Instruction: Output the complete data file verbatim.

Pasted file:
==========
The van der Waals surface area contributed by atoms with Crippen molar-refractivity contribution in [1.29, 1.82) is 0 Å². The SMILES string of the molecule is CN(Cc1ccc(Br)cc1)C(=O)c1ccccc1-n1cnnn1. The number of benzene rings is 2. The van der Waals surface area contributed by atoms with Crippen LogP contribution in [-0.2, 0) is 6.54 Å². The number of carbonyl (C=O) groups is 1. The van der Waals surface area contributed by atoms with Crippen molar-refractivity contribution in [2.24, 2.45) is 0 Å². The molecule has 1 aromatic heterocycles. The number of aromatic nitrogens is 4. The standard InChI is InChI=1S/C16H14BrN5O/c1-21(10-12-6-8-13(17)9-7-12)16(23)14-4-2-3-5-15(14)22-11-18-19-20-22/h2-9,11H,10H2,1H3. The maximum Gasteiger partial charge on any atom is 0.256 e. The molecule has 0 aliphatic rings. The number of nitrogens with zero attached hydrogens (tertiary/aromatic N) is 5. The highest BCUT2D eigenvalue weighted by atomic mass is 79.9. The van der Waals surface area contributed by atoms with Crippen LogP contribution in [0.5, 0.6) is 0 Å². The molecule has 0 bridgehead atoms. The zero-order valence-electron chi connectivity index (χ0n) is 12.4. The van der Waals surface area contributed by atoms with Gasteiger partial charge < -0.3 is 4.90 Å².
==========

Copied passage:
The van der Waals surface area contributed by atoms with Crippen molar-refractivity contribution in [1.29, 1.82) is 0 Å². The SMILES string of the molecule is CN(Cc1ccc(Br)cc1)C(=O)c1ccccc1-n1cnnn1. The number of benzene rings is 2. The van der Waals surface area contributed by atoms with Crippen LogP contribution in [-0.2, 0) is 6.54 Å². The number of carbonyl (C=O) groups is 1. The van der Waals surface area contributed by atoms with Crippen molar-refractivity contribution in [2.24, 2.45) is 0 Å². The molecule has 1 aromatic heterocycles. The number of aromatic nitrogens is 4. The standard InChI is InChI=1S/C16H14BrN5O/c1-21(10-12-6-8-13(17)9-7-12)16(23)14-4-2-3-5-15(14)22-11-18-19-20-22/h2-9,11H,10H2,1H3. The maximum Gasteiger partial charge on any atom is 0.256 e. The molecule has 0 aliphatic rings. The number of nitrogens with zero attached hydrogens (tertiary/aromatic N) is 5. The highest BCUT2D eigenvalue weighted by atomic mass is 79.9. The van der Waals surface area contributed by atoms with Crippen LogP contribution in [0.5, 0.6) is 0 Å². The molecule has 0 bridgehead atoms. The zero-order valence-electron chi connectivity index (χ0n) is 12.4. The van der Waals surface area contributed by atoms with Gasteiger partial charge < -0.3 is 4.90 Å².